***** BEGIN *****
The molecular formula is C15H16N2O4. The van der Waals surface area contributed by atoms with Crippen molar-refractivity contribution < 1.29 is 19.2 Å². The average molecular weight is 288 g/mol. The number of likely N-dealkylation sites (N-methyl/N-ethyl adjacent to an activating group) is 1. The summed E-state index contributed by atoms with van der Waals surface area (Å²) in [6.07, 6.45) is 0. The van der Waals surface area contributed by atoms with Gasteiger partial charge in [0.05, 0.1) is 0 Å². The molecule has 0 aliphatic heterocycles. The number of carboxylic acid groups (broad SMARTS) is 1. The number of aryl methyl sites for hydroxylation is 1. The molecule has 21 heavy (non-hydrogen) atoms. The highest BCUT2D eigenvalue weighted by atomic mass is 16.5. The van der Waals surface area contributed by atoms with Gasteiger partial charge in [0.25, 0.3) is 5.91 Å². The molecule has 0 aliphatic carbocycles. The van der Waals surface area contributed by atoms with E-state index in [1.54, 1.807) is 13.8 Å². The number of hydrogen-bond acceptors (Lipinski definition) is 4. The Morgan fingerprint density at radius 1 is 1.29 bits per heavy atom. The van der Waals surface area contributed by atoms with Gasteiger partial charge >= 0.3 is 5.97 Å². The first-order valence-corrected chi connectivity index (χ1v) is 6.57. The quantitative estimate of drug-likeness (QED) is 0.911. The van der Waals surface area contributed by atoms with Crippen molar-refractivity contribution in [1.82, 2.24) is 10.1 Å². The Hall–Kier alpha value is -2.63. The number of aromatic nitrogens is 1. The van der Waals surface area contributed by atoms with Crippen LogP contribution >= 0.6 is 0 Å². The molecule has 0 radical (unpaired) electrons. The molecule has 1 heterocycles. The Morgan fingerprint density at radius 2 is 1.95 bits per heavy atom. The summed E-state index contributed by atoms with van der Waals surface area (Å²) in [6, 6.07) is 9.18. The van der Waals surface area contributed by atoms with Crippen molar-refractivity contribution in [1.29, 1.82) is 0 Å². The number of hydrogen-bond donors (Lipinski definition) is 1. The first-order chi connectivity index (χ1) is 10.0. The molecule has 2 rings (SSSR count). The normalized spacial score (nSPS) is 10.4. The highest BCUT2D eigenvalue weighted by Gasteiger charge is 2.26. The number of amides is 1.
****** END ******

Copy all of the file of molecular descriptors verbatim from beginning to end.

The molecular formula is C15H16N2O4. The van der Waals surface area contributed by atoms with Crippen molar-refractivity contribution < 1.29 is 19.2 Å². The average molecular weight is 288 g/mol. The number of likely N-dealkylation sites (N-methyl/N-ethyl adjacent to an activating group) is 1. The summed E-state index contributed by atoms with van der Waals surface area (Å²) in [6.07, 6.45) is 0. The van der Waals surface area contributed by atoms with Gasteiger partial charge in [0.05, 0.1) is 0 Å². The molecule has 0 aliphatic heterocycles. The number of carboxylic acid groups (broad SMARTS) is 1. The number of aryl methyl sites for hydroxylation is 1. The molecule has 21 heavy (non-hydrogen) atoms. The highest BCUT2D eigenvalue weighted by atomic mass is 16.5. The van der Waals surface area contributed by atoms with Gasteiger partial charge in [0.25, 0.3) is 5.91 Å². The molecule has 0 aliphatic carbocycles. The van der Waals surface area contributed by atoms with E-state index in [1.54, 1.807) is 13.8 Å². The number of hydrogen-bond acceptors (Lipinski definition) is 4. The Morgan fingerprint density at radius 1 is 1.29 bits per heavy atom. The van der Waals surface area contributed by atoms with Gasteiger partial charge >= 0.3 is 5.97 Å². The first-order valence-corrected chi connectivity index (χ1v) is 6.57. The quantitative estimate of drug-likeness (QED) is 0.911. The van der Waals surface area contributed by atoms with Crippen molar-refractivity contribution in [1.82, 2.24) is 10.1 Å². The Hall–Kier alpha value is -2.63. The number of aromatic nitrogens is 1. The van der Waals surface area contributed by atoms with Crippen LogP contribution >= 0.6 is 0 Å². The molecule has 0 radical (unpaired) electrons. The molecule has 1 heterocycles. The Morgan fingerprint density at radius 2 is 1.95 bits per heavy atom. The summed E-state index contributed by atoms with van der Waals surface area (Å²) in [6, 6.07) is 9.18. The van der Waals surface area contributed by atoms with Crippen molar-refractivity contribution in [1.29, 1.82) is 0 Å². The number of hydrogen-bond donors (Lipinski definition) is 1. The first-order chi connectivity index (χ1) is 10.0. The molecule has 2 rings (SSSR count). The normalized spacial score (nSPS) is 10.4. The highest BCUT2D eigenvalue weighted by Gasteiger charge is 2.26. The number of amides is 1.